So Werkin was born. The company embraces the creative use of technology to deliver modern mentoring and leadership training that focuses on transforming company culture. Ms Sudbury wanted to help companies unlock diverse talent by giving leaders specific tools, and employees increased visibility and support to not only survive, but to thrive in their workplace and career. 

Werkin combines Ms Sudbury’s strong experience in tech gained over the course of her career with her ‘entrepreneurial family DNA’, as she calls it. Hailing from Ayr in North Queensland, her family have always run businesses in which she spent her early years working and learning the trade. But it was jazz music that first captured her heart and very nearly became her chosen career path.

“It was a pretty close run,” Ms Sudbury says. “When I was in Year 12 I was having a quandary; whether I go down the music route, which I loved and brought so much joy to my life,” she says.

“It was my mother who encouraged me to apply for the scholarship at Bond and that ended up being the determining factor. I found a whole new world at Bond.”

While studying for her degree Ms Sudbury made music her first business, showing all the hallmarks of the successful entrepreneur she would become.

“It was about thinking creatively about the resources I had and how I could use them to my advantage,” she says. “Music allowed me a great lifestyle while I was at Bond. I was performing and teaching music while doing my studies. It made sure I could drink exactly the wine I wanted to drink!”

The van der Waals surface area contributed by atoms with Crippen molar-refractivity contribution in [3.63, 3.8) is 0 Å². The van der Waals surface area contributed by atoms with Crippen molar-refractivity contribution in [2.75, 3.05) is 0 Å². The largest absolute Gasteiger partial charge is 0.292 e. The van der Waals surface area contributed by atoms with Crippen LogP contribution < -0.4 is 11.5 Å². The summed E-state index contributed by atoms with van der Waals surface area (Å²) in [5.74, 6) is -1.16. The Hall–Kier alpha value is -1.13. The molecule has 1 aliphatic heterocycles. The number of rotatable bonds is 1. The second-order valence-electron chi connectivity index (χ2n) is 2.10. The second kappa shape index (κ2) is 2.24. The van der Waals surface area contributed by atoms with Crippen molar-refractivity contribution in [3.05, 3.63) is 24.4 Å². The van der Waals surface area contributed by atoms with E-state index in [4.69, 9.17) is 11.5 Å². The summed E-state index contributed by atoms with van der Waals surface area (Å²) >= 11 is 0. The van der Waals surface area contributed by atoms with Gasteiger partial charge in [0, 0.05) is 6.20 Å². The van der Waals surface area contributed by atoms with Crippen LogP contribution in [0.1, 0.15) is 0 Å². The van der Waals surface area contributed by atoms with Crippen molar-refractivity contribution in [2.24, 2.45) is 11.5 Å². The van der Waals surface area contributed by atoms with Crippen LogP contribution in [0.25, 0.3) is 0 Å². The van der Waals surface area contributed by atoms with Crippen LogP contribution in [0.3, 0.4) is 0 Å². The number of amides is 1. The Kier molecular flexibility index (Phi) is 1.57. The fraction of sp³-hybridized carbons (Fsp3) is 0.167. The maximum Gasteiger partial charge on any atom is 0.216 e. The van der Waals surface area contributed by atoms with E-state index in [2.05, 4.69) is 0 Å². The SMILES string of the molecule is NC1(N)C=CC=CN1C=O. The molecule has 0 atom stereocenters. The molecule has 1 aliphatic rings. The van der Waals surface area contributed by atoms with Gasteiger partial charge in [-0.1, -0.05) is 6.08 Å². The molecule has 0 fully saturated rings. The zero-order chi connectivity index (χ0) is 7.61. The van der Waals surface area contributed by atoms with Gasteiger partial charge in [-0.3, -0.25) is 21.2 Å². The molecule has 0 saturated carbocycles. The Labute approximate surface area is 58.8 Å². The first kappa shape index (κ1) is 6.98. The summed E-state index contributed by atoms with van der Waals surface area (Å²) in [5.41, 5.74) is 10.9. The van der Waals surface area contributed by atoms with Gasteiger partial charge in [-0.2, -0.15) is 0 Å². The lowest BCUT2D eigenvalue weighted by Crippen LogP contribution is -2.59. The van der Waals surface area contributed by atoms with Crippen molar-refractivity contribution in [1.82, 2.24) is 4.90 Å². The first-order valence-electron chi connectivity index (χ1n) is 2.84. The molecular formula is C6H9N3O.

Later, the decision to leave her highflying corporate career for the uncertainty of starting her own company was driven by that same desire to think creatively about what she had to offer and how to best meet her own needs. Ms Sudbury says coming out as a gay woman was a huge contributor – she saw a need to explore the ‘next part of who I am’ by stepping into a different environment that allowed her the time and space to go on a journey of self-discovery. 

Going back to her roots, she first started small businesses that were passion projects as she came to grips with a new sense of self. Eventually she realised the corporate world still needed her talents and ideas but in a completely different way.

“I wanted to look at how large corporations could be better versions of themselves, and introduce new ways to bring that to life,” she says.